In the beginning.....
The genesis of our tale begins in the snow-covered French Alps back in the eleventh century when the now legendary Bernard of Menthon roamed the slopes with his alpine hounds looking for lost and stranded travellers to rescue and to guide safely to a waiting mountainside hospice. Bernard was made a Saint for his selfless acts and his trusty four-legged companions inherited his name.
St Bernard lived at the Chateau de Menthon and this spectacular castle has remained home to the incumbent Count de Menthon and his family for over 1000 years.
Cut to the middle of the twentieth century and enter Betty Wolfe, Canadian-born cabaret singer - herself a direct descendant of General James Wolfe, who defeated the French at Quebec two hundred years earlier to win Canada for the British Empire. Betty met and fell in love with le Comte de Menthon during his military service and they began a love affair and together bore 3 children. When the affair ended Betty and her three children were left to fend for themselves. Years later their daughter Anne moved to London where she eventually married and settled in Woolwich to raise a family.
A few years later, Anne and family received word that Count de Menthon had passed away, and in his last will and testament he acknowledged Anne and left her gifts of extravagant French artefacts, antique furniture and money. To her son Alexander he left an original Rembrandt print (the family had patronised the artist three centuries earlier). The money enabled Anne to move the family into a slightly bigger home in South East London and she bought Alexander his first guitar.
Alexander spent his formative years experimenting with music, bands and writing songs and he was becoming more and more serious about his art. Music was fast becoming his life and he soaked up as much as possible. Inspired by everyone from Captain Beefheart to Joni Mitchell, Velvet Underground to Curtis Mayfield, he became convinced that he had found something he could offer, to be remembered for.
During this period his beloved grandmother Betty passed away and Alexander took on her surname and resolved to pursue a solo career, writing and sculpting his sound and future as an artist.
Alexander was born just as the music industry was coming to terms with the nascent CD format and so he embarked on a voyage of musical discovery where influences are writ large on his own work. He sold the Rembrandt print, the only thing he owned of value, to buy equipment for the home studio he needed to begin making his debut album “Morning Brings A Flood”. From art to art. Quid pro quo.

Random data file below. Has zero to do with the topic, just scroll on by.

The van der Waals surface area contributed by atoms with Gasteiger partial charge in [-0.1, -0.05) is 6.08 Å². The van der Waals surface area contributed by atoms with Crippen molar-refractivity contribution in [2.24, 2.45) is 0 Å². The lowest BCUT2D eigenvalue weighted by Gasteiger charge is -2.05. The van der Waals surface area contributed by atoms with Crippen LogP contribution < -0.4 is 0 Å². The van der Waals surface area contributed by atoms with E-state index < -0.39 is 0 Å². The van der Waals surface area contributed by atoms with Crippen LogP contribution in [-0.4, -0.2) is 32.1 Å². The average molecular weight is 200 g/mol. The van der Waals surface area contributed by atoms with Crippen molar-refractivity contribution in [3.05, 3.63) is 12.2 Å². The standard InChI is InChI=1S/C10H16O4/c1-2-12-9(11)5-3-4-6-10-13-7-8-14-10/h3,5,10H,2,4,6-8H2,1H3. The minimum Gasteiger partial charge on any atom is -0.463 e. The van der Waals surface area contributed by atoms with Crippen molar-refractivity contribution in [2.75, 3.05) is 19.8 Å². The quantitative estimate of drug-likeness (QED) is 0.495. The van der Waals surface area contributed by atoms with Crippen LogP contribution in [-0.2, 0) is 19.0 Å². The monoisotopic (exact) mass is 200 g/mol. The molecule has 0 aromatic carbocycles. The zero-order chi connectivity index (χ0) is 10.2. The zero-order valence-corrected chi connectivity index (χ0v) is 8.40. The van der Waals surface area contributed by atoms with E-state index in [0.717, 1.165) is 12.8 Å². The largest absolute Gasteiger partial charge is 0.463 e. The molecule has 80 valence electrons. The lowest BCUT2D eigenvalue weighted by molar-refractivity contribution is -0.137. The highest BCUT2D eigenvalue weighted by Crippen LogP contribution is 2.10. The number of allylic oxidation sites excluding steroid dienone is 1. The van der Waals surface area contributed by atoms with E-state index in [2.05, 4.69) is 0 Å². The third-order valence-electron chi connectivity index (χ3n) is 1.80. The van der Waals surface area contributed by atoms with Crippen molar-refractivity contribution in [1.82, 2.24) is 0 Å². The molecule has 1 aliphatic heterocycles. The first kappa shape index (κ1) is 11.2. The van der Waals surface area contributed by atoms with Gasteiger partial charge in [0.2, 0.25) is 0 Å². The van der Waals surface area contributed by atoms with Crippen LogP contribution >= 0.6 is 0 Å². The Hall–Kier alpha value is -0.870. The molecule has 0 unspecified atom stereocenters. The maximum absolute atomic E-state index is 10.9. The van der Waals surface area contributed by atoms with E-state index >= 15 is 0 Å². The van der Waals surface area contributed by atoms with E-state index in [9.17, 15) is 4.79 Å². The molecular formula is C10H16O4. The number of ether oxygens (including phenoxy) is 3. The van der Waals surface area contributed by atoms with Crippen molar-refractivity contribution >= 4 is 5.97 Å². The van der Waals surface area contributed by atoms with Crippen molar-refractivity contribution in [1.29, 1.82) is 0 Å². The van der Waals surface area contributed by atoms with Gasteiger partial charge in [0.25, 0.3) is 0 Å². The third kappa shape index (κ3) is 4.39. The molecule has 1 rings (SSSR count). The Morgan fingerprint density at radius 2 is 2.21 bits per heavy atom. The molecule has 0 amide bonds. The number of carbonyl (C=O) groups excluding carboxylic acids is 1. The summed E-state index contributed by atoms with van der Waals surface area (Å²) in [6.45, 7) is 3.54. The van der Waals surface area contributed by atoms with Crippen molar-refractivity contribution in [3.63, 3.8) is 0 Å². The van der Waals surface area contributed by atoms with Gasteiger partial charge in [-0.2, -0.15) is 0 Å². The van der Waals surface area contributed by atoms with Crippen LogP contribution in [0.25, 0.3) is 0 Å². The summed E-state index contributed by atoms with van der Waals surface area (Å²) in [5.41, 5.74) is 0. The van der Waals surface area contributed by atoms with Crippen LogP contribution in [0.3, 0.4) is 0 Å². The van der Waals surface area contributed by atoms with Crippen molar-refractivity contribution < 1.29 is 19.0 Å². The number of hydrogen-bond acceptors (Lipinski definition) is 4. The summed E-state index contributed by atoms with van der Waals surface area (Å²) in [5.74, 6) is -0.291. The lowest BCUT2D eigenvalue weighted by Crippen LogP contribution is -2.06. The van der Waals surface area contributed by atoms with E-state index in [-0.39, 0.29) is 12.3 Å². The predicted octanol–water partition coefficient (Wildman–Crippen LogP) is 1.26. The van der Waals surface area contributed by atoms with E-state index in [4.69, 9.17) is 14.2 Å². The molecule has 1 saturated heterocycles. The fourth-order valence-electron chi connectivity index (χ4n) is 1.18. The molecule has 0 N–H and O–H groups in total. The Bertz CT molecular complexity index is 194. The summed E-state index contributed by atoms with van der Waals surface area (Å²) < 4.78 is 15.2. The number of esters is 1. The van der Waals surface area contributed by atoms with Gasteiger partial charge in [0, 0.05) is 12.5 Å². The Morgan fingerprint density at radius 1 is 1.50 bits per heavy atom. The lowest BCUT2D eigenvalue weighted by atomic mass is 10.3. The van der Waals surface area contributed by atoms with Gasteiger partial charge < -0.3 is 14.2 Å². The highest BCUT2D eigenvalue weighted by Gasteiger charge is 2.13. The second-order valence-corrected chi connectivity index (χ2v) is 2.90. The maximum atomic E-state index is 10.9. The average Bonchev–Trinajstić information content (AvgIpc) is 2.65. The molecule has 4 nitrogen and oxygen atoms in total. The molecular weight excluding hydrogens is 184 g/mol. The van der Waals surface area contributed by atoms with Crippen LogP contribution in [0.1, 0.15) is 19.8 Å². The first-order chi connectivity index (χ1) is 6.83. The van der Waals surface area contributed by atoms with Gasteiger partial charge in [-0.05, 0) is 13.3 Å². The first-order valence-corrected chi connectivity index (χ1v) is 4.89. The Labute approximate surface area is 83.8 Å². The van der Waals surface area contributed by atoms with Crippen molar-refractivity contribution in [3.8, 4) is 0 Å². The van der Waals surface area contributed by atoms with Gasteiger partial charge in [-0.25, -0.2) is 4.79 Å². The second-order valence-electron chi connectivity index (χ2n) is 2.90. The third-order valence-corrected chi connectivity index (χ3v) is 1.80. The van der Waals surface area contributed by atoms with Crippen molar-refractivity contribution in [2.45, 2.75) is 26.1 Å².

He managed to beg, steal & borrow extra studio time to put down the drums with a friend called Steve Pilgrim, (formally of Liverpool band The Stands, now playing with ex-La John Power & Paul Weller). All the other instruments (except the strings & horns) were played & recorded by Alexander in various places, from attics in New Cross to basements in Brick Lane. Everybody who worked on the record did it for the love of the music or a bottle of rum, from the string players to the engineers.
The songs are an eclectic mix; from the twisted waltz opener 'Prague Song' through the white-knuckle punk of 'Movement' to the hushed heartbreaker 'Stuck Under September', but there is a unique common thread running throughout. As eclectic as the songs are, you will know you are listening to Alexander Wolfe. It's clear that this is something quite special and it has more in common perhaps with Nick Drake, Tom Waits and Neil Young than any of today's current crop of singer songwriters.
His voice is reminiscent at times of Nick Drake and the music has drawn comparisons as disparate as John Martyn and Pink Floyd to Pete Doherty and Neil Young. He’s a singer songwriter but it’s not a folk record. He plays a mean guitar but it’s not a rock record. It is, however, a great record and one which demands your attention. Your efforts will be rewarded a thousandfold. You’ll hear songs the like of which have not been written for many years - this is a record you will want to listen to again. And again. It’s an album in the old fashioned sense of the word but it has given birth to an artist who’s songwriting and creative range will doubtless cement the name Alexander Wolfe into the history books of the future. Discover it now.
For the moment you can keep your eye on the ball through his websites. www.alexanderwolfe.co.uk